The Unenviable Defender

Faced with all the above and more, the air defence warrior has been through huge challenges. His side of the macro-picture developed as in the following paragraphs.

Over time, the sheer numbers of VAs/VPs saw a tremendous exponential rise, as more and more assets came under the ‘attack-able reach’ of constantly re-vamping air threat vehicles. It soon became impossible to protect each one of them in the ‘point defence’ mode. ‘Point defence’ as a concept not only proved impossible because of sheer growth in the number of VAs/VPs, but also, it proved totally ineffective in the face of all-weather, multiple platform, multiple-layer, multiple-arsenal air threat, delivered with needle-like precision at large stand-off ranges in the BVR domain.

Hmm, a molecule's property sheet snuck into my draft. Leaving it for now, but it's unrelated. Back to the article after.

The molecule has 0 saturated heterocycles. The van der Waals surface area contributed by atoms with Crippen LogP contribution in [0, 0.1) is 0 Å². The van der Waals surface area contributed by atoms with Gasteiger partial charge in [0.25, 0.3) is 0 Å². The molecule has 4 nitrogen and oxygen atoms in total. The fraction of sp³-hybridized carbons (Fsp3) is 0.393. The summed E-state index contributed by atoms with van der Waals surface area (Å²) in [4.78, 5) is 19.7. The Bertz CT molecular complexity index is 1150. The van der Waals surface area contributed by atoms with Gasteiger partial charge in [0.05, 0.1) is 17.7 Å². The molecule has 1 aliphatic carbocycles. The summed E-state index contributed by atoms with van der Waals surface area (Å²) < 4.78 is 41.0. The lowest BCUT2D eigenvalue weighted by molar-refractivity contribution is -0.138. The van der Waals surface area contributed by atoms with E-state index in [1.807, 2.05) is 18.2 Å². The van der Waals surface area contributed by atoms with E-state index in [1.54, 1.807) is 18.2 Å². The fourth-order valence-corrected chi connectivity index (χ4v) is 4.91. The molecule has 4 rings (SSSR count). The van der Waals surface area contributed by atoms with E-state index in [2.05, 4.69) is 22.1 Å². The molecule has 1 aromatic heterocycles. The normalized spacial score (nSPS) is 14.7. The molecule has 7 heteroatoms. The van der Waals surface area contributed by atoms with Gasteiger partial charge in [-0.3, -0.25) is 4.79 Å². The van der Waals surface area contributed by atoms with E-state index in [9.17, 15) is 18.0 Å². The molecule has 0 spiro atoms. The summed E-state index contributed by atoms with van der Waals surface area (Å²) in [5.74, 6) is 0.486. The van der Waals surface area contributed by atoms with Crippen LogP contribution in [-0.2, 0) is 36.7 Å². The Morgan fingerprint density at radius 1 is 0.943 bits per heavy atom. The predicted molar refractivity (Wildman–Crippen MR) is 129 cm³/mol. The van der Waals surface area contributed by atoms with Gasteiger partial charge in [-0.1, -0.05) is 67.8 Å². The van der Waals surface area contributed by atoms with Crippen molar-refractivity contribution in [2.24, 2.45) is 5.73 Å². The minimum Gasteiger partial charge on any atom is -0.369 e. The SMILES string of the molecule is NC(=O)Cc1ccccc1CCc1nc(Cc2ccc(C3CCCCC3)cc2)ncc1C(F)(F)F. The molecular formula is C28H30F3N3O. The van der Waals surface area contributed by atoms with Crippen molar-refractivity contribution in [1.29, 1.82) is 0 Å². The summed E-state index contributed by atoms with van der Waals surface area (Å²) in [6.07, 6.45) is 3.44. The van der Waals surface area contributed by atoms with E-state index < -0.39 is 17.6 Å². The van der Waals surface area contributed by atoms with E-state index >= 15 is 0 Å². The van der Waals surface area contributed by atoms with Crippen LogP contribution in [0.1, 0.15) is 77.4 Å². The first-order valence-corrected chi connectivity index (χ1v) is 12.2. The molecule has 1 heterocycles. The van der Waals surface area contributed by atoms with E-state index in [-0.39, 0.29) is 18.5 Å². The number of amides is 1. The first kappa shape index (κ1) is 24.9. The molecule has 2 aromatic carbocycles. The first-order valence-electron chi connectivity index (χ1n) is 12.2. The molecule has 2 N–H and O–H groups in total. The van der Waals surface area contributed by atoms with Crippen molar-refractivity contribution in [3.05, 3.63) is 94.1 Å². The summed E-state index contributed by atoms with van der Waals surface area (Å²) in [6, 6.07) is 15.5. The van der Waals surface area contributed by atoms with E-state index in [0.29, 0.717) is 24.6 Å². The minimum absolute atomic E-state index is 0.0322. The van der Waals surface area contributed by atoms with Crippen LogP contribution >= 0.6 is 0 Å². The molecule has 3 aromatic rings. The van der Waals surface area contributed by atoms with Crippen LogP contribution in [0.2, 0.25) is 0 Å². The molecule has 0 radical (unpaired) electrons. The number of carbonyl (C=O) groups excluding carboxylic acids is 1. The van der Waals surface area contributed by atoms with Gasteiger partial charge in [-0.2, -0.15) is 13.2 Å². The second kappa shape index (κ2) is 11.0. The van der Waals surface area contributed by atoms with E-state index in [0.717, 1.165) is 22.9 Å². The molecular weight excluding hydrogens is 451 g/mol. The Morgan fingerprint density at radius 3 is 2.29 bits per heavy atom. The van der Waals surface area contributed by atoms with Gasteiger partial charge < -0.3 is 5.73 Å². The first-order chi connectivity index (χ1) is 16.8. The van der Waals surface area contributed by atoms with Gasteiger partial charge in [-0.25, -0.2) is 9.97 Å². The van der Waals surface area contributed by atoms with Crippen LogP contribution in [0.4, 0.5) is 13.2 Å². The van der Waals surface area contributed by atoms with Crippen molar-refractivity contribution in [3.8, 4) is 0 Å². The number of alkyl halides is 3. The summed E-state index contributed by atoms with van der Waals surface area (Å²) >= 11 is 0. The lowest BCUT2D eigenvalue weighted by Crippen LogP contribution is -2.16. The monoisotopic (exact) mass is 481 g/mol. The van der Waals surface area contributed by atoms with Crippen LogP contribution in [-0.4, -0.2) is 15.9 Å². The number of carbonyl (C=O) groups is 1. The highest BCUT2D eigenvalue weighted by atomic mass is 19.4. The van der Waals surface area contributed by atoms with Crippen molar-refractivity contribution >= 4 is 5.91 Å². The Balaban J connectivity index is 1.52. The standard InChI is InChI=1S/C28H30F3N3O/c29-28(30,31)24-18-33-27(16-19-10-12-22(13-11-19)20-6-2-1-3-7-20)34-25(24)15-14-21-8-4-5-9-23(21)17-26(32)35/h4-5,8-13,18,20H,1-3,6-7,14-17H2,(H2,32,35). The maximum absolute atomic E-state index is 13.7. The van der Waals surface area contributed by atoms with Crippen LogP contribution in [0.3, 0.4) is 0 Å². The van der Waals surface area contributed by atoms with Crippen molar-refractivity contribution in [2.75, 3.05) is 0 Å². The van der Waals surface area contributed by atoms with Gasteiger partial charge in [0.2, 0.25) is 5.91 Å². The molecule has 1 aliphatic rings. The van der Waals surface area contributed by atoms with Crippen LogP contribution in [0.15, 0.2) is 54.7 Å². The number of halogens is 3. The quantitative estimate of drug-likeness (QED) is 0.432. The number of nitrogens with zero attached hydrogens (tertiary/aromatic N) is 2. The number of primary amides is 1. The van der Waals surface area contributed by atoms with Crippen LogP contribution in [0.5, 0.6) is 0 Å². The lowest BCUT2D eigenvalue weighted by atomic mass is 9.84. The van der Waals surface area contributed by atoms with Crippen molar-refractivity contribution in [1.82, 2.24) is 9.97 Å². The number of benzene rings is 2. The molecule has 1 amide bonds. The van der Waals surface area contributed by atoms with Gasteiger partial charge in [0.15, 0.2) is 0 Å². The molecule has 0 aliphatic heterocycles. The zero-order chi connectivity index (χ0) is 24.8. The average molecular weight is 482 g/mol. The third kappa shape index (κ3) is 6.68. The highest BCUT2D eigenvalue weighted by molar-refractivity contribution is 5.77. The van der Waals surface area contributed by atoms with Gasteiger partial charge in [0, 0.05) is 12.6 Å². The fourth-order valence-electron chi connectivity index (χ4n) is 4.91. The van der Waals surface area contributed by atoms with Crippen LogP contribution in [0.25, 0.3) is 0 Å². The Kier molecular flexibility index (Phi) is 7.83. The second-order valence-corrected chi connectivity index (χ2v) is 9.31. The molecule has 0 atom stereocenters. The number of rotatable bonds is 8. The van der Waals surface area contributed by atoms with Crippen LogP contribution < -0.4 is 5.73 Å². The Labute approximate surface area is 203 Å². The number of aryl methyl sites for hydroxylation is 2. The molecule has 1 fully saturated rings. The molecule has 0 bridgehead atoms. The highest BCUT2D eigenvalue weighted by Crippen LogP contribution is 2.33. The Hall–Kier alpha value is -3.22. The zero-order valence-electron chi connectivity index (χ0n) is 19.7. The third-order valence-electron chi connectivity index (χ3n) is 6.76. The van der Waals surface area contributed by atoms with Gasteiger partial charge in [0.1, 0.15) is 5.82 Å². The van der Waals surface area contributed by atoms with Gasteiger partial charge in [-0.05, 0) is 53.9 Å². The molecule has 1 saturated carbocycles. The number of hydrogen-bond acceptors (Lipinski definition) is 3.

The defenders realised that instead of point defence of VPs, the need was to create an area air defence capability on a theatre grid. Such an arrangement must be capable to detect the threat at long ranges and be capable of inflicting punishment through multiple GBAD weapons, in successive range-reach and altitude brackets from long to medium to short and terminal ranges.

From the above felt need, was born the concept of layered-and-tiered defence. The idea was to create a theatre-wide defence through long range, medium range and short range  SAMs, namely the LR (Long Range) SAMs, MR (Medium Range) SAMs and SR (Short Range) SAMs respectively creating overlapping arenas of range and altitude kill zones with seamless switching from one weapon system to other.